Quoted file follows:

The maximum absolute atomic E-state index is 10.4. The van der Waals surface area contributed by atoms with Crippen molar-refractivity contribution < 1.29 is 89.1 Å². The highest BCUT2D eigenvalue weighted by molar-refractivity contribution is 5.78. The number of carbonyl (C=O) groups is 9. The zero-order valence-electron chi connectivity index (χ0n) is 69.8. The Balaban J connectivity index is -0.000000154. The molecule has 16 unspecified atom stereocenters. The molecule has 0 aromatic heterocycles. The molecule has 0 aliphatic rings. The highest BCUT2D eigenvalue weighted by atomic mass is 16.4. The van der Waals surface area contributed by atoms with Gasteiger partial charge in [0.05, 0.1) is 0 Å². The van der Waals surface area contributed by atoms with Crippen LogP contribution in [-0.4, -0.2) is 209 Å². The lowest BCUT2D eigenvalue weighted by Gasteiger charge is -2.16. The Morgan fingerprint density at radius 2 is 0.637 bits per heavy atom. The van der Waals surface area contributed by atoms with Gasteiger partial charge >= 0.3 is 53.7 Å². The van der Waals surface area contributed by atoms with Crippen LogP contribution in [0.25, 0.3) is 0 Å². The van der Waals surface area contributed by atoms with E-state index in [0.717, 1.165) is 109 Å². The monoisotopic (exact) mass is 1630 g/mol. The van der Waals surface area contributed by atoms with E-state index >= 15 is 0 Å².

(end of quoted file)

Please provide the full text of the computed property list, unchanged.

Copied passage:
The maximum absolute atomic E-state index is 10.4. The van der Waals surface area contributed by atoms with Crippen molar-refractivity contribution < 1.29 is 89.1 Å². The highest BCUT2D eigenvalue weighted by molar-refractivity contribution is 5.78. The number of carbonyl (C=O) groups is 9. The zero-order valence-electron chi connectivity index (χ0n) is 69.8. The Balaban J connectivity index is -0.000000154. The molecule has 16 unspecified atom stereocenters. The molecule has 0 aromatic heterocycles. The molecule has 0 aliphatic rings. The highest BCUT2D eigenvalue weighted by atomic mass is 16.4. The van der Waals surface area contributed by atoms with Gasteiger partial charge in [0.05, 0.1) is 0 Å². The van der Waals surface area contributed by atoms with Crippen LogP contribution in [-0.4, -0.2) is 209 Å². The lowest BCUT2D eigenvalue weighted by Gasteiger charge is -2.16. The Morgan fingerprint density at radius 2 is 0.637 bits per heavy atom. The van der Waals surface area contributed by atoms with Gasteiger partial charge >= 0.3 is 53.7 Å². The van der Waals surface area contributed by atoms with Crippen LogP contribution in [0.25, 0.3) is 0 Å². The van der Waals surface area contributed by atoms with E-state index in [0.717, 1.165) is 109 Å². The monoisotopic (exact) mass is 1630 g/mol. The van der Waals surface area contributed by atoms with E-state index >= 15 is 0 Å².